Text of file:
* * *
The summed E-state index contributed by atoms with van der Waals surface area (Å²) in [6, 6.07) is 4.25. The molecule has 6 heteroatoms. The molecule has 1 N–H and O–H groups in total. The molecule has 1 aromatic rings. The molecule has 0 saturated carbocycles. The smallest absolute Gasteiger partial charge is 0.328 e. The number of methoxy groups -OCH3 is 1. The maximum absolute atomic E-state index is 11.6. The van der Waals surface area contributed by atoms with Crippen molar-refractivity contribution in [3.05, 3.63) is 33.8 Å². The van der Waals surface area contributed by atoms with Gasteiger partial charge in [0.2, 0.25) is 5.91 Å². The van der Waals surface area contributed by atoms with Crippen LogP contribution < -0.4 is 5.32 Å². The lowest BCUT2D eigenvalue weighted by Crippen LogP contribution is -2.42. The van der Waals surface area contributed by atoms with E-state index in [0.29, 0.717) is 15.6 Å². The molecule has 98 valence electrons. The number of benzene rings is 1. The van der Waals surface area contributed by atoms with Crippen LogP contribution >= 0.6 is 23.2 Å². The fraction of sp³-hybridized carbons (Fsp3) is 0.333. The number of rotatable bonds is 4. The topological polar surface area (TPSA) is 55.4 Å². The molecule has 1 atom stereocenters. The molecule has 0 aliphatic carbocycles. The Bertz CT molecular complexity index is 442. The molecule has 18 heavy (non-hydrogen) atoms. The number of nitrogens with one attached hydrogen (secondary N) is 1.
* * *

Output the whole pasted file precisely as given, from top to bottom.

The summed E-state index contributed by atoms with van der Waals surface area (Å²) in [6, 6.07) is 4.25. The molecule has 6 heteroatoms. The molecule has 1 N–H and O–H groups in total. The molecule has 1 aromatic rings. The molecule has 0 saturated carbocycles. The smallest absolute Gasteiger partial charge is 0.328 e. The number of methoxy groups -OCH3 is 1. The maximum absolute atomic E-state index is 11.6. The van der Waals surface area contributed by atoms with Crippen molar-refractivity contribution in [3.05, 3.63) is 33.8 Å². The van der Waals surface area contributed by atoms with Gasteiger partial charge in [0.2, 0.25) is 5.91 Å². The van der Waals surface area contributed by atoms with Crippen LogP contribution < -0.4 is 5.32 Å². The lowest BCUT2D eigenvalue weighted by Crippen LogP contribution is -2.42. The van der Waals surface area contributed by atoms with E-state index in [0.29, 0.717) is 15.6 Å². The molecule has 98 valence electrons. The number of benzene rings is 1. The van der Waals surface area contributed by atoms with Crippen LogP contribution >= 0.6 is 23.2 Å². The fraction of sp³-hybridized carbons (Fsp3) is 0.333. The number of rotatable bonds is 4. The topological polar surface area (TPSA) is 55.4 Å². The molecule has 1 atom stereocenters. The molecule has 0 aliphatic carbocycles. The Bertz CT molecular complexity index is 442. The molecule has 18 heavy (non-hydrogen) atoms. The number of nitrogens with one attached hydrogen (secondary N) is 1.